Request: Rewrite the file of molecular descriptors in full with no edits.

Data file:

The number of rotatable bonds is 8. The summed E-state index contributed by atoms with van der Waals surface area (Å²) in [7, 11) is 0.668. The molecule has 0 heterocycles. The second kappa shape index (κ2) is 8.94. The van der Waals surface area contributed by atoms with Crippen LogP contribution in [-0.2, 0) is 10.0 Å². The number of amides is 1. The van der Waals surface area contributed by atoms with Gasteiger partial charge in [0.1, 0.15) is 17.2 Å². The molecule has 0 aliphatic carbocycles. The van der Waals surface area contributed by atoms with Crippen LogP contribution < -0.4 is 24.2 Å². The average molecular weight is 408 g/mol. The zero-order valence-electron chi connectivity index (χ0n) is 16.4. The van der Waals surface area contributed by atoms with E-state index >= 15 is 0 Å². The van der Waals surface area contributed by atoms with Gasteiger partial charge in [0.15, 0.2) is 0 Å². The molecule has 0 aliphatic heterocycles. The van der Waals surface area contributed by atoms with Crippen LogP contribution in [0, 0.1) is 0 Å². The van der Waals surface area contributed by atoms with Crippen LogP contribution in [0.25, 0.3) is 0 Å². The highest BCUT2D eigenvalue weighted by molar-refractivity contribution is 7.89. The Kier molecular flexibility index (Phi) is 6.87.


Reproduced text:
The number of rotatable bonds is 8. The summed E-state index contributed by atoms with van der Waals surface area (Å²) in [7, 11) is 0.668. The molecule has 0 heterocycles. The second kappa shape index (κ2) is 8.94. The van der Waals surface area contributed by atoms with Crippen LogP contribution in [-0.2, 0) is 10.0 Å². The number of amides is 1. The van der Waals surface area contributed by atoms with Gasteiger partial charge in [0.1, 0.15) is 17.2 Å². The molecule has 0 aliphatic carbocycles. The van der Waals surface area contributed by atoms with Crippen LogP contribution < -0.4 is 24.2 Å². The average molecular weight is 408 g/mol. The zero-order valence-electron chi connectivity index (χ0n) is 16.4. The van der Waals surface area contributed by atoms with E-state index >= 15 is 0 Å². The van der Waals surface area contributed by atoms with Gasteiger partial charge in [0.15, 0.2) is 0 Å². The molecule has 0 aliphatic heterocycles. The van der Waals surface area contributed by atoms with Crippen LogP contribution in [0, 0.1) is 0 Å². The van der Waals surface area contributed by atoms with Crippen LogP contribution in [0.25, 0.3) is 0 Å². The highest BCUT2D eigenvalue weighted by molar-refractivity contribution is 7.89. The Kier molecular flexibility index (Phi) is 6.87.